“I learned a lot more about myself and other people while living in intentional communities for a year. As we reach certain stages in our lives, we are prompted to make changes. During this stage of my life I want to do more – more for myself, those living nearby, and much more in living sustainably. Being and setting a model of what could be… that which fulfills and touches our human needs in ways I’ve only begun to scratch the surface.”
Curt Siters is a webmaster and holds a degree in microcomputer engineering. Curt loves old hand tools and is collecting them to be able to build the old fashioned way. He has done landscaping and has been an educator, worked in factories and held positions involving graphic arts.
Curt says, “No matter what you do pursue it with a passion and do your best. If everything works out, fantastic! If it doesn’t, look back to discover what it was that didn’t work for you, your employer and/or clients. Don’t dwell on the negative – learn from it. Above all, no matter what, keep your attitude positive and you will never have an experience so devastatingly bad that it will ruin the rest of your life.
“Not all things from the past are perfect or worth repeating or using. However, everything from the past is good for learning or for gathering inspiration. It doesn’t matter if it is ancient beliefs, tools, art or whatever. The more you learn and experience the more you have in your ‘toolbox’ for your life and whatever confronts you.”
Since graduating from high school Curt has made a conscious effort to keep his belongings to a minimum by refusing to have the latest and greatest of anything and really has not had the desire to keep up with the Jones’. It is a desire to see exactly what he needs to live and still do what he wants.
“There is a lot of stress in life that makes life more complicated than it needs to be. I have seen that having the latest and greatest of anything, or the most of anything, is an endless trap and I know that our current economy relies on it but what would our economy look like if things we bought lasted a lifetime? If people didn’t have to spend hard earned money on replacing things or getting the latest and greatest they would be able to buy something new or different, take classes and help the poor much more than we do today. But I digress a bit. I don’t like to buy something only to have to buy it again in a short period of time.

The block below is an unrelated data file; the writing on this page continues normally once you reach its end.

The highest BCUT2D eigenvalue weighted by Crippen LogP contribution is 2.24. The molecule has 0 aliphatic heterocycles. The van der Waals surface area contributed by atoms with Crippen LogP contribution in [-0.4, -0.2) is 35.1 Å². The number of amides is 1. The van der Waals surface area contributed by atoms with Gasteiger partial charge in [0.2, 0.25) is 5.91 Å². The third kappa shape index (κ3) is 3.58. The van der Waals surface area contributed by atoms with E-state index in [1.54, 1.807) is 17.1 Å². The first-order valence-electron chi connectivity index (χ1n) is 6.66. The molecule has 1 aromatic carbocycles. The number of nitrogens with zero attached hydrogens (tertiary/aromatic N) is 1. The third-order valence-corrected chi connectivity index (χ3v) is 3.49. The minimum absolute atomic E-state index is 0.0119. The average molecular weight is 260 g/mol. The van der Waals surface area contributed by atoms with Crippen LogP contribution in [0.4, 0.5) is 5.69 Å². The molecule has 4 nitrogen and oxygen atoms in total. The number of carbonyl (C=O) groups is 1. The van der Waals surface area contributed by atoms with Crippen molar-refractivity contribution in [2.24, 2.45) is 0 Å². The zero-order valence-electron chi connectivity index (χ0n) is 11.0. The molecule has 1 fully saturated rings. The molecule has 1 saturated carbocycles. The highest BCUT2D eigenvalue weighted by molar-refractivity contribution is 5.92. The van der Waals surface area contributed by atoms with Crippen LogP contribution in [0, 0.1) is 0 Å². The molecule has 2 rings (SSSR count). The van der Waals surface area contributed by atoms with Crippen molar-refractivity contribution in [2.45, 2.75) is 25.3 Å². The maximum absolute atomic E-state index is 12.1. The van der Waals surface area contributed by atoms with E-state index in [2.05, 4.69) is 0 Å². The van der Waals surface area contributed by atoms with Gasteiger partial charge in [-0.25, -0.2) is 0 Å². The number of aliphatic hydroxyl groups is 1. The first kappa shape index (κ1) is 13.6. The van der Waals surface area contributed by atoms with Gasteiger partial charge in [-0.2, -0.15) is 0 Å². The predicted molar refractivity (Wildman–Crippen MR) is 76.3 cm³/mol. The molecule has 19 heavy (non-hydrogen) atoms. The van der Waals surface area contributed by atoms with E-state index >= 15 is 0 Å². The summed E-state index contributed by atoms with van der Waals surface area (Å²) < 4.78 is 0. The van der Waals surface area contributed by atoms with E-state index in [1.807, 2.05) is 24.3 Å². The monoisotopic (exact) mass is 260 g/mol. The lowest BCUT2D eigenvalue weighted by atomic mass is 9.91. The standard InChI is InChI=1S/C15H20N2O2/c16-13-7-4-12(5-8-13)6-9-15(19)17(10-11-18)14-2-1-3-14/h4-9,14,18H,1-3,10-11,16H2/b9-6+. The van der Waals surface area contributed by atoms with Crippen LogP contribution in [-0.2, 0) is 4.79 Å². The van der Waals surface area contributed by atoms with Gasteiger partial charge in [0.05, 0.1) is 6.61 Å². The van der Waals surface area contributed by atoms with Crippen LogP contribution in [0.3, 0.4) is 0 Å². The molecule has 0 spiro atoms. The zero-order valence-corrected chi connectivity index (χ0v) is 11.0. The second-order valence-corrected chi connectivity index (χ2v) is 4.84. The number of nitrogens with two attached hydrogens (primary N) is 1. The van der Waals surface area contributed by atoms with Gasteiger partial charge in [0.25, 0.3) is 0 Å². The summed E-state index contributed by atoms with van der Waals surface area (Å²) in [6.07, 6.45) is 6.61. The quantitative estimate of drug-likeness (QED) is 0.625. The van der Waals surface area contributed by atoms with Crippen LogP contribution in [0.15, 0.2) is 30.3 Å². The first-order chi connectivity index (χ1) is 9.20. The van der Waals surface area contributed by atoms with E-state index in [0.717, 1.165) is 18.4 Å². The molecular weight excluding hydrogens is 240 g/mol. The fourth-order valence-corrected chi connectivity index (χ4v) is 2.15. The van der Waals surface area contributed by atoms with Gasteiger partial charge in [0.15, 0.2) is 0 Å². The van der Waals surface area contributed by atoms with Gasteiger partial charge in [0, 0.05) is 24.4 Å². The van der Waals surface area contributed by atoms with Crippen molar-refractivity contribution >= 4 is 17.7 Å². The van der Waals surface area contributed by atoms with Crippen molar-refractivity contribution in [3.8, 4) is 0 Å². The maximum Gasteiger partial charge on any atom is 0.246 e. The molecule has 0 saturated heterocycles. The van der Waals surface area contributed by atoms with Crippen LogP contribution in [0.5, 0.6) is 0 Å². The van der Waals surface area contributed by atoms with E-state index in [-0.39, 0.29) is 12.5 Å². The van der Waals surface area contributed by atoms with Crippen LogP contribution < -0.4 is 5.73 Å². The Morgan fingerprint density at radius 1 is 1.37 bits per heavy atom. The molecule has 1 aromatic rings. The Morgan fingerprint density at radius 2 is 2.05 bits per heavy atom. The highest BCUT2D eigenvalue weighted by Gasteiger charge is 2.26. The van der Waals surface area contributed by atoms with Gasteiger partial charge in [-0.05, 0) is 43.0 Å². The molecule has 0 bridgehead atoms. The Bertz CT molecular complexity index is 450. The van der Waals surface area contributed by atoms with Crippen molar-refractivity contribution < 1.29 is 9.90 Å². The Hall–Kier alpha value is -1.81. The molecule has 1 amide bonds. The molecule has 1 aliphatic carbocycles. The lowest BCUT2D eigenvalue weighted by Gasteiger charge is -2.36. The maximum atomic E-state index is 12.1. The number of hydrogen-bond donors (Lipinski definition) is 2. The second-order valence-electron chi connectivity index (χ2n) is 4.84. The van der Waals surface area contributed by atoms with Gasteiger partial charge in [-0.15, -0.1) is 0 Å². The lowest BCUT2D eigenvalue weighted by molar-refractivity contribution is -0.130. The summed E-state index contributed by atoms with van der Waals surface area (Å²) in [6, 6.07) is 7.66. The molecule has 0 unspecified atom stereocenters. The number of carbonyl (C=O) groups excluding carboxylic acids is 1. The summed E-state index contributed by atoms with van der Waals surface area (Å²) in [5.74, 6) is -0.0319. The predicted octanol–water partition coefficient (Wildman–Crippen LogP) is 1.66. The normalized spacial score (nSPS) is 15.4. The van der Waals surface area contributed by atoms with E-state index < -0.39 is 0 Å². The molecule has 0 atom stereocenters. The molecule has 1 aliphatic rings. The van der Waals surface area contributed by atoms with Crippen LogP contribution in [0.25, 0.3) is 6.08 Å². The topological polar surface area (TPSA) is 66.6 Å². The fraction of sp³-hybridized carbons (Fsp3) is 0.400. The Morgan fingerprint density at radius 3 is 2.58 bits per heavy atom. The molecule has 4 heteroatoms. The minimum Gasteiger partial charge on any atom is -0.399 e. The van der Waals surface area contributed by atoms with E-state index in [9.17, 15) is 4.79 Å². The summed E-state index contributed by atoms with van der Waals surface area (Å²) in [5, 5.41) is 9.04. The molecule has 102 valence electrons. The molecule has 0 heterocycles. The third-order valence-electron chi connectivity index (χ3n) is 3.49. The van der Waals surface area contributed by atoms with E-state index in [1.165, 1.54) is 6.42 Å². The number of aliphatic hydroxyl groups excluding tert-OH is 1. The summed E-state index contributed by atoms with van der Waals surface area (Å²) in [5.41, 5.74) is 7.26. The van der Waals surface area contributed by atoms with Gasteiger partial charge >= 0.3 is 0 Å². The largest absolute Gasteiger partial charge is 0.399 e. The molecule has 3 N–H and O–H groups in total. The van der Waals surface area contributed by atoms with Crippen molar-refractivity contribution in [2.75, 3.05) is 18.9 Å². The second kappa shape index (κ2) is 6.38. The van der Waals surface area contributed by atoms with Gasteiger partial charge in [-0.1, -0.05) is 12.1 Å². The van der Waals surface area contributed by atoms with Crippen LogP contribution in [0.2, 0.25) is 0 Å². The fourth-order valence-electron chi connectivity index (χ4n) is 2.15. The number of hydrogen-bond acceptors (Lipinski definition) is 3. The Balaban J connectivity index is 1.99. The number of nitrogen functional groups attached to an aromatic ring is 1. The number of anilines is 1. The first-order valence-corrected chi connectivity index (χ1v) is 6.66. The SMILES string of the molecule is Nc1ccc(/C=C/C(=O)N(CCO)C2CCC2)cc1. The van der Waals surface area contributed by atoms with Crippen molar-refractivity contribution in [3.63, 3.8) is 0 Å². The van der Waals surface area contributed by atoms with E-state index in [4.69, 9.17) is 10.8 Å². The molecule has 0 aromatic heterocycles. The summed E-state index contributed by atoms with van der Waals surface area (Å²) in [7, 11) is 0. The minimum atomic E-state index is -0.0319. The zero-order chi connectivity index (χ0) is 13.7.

“For example, my first monochrome monitored computer I sold to a friend after 5 years, I was doing desktop publishing and needed to get one capable of doing color. Five years later it was still in use. In 2005 I bought a seven year old computer and used it until 2009. It was capable of using current software up until that time – albeit it was slow. So that computer was fifteen years old when I sold it to someone who was looking for one just like it. After I sold it I bought a brand new one that should last me a good ten years or more. All the replacements I would have had to buy if I hadn’t chosen this line of computers has gone to other endeavors – such as classes, travel and more.
“Living simply with the minimum of stuff breeds creativity and keeps the mind sharp because you are always thinking. You think of things like ‘can I do something like that myself’ or ‘I need to do such and such but I don’t have the right stuff so what do I have that I can use.’ You can do this because you aren’t burdened with trying to keep up with someone else. You are free.”
Curt has traveled extensively throughout the U.S. (43 of the 50 states) and Canada (10 of the 13 provinces) but he keeps coming back to the Appalachian Mountains of his youth. The mountains hold a spell over him that keeps him coming back.
“I grew up the youngest child of two teachers, so during the summers we had lots of time together. One thing my parents did with my sister and I was travel. As a young child I read everything I could get my hands on, from science to history to biographies. Traveling further opened my mind to many more possibilities and ways to reference different things. I love to explore.